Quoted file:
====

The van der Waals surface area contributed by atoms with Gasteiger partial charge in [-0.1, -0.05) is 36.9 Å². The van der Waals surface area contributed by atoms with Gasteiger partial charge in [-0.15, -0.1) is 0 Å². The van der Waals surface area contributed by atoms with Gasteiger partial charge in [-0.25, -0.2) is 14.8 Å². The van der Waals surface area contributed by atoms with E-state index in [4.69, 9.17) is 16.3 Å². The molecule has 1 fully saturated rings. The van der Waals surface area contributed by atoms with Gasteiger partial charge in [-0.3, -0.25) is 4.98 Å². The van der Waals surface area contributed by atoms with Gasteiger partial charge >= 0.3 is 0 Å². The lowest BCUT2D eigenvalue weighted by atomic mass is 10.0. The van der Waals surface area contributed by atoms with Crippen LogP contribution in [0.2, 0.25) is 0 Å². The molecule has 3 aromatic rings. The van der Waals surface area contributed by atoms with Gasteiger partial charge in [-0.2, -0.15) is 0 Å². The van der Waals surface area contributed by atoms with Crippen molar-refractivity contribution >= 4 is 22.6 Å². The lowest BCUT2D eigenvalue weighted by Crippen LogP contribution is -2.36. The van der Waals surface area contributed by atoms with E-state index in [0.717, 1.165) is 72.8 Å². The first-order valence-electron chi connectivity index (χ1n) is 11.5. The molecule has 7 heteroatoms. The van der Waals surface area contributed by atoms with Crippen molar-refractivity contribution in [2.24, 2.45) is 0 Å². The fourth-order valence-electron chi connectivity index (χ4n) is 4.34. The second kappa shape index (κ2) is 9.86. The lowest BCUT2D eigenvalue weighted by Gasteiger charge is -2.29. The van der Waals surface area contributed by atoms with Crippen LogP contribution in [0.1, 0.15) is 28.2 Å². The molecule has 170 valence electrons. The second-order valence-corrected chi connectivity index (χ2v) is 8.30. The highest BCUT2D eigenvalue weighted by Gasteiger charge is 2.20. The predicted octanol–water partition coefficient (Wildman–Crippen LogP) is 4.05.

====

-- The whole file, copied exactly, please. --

The van der Waals surface area contributed by atoms with Gasteiger partial charge in [-0.1, -0.05) is 36.9 Å². The van der Waals surface area contributed by atoms with Gasteiger partial charge in [-0.15, -0.1) is 0 Å². The van der Waals surface area contributed by atoms with Gasteiger partial charge in [-0.25, -0.2) is 14.8 Å². The van der Waals surface area contributed by atoms with E-state index in [4.69, 9.17) is 16.3 Å². The molecule has 1 fully saturated rings. The van der Waals surface area contributed by atoms with Gasteiger partial charge in [-0.3, -0.25) is 4.98 Å². The van der Waals surface area contributed by atoms with Gasteiger partial charge >= 0.3 is 0 Å². The lowest BCUT2D eigenvalue weighted by atomic mass is 10.0. The van der Waals surface area contributed by atoms with Crippen LogP contribution in [0.2, 0.25) is 0 Å². The molecule has 3 aromatic rings. The van der Waals surface area contributed by atoms with Gasteiger partial charge in [-0.2, -0.15) is 0 Å². The van der Waals surface area contributed by atoms with Crippen molar-refractivity contribution >= 4 is 22.6 Å². The lowest BCUT2D eigenvalue weighted by Crippen LogP contribution is -2.36. The van der Waals surface area contributed by atoms with E-state index in [0.717, 1.165) is 72.8 Å². The first-order valence-electron chi connectivity index (χ1n) is 11.5. The molecule has 7 heteroatoms. The van der Waals surface area contributed by atoms with Crippen molar-refractivity contribution in [2.24, 2.45) is 0 Å². The fourth-order valence-electron chi connectivity index (χ4n) is 4.34. The second kappa shape index (κ2) is 9.86. The lowest BCUT2D eigenvalue weighted by Gasteiger charge is -2.29. The van der Waals surface area contributed by atoms with Crippen LogP contribution in [0.1, 0.15) is 28.2 Å². The molecule has 170 valence electrons. The second-order valence-corrected chi connectivity index (χ2v) is 8.30. The highest BCUT2D eigenvalue weighted by Gasteiger charge is 2.20. The predicted octanol–water partition coefficient (Wildman–Crippen LogP) is 4.05.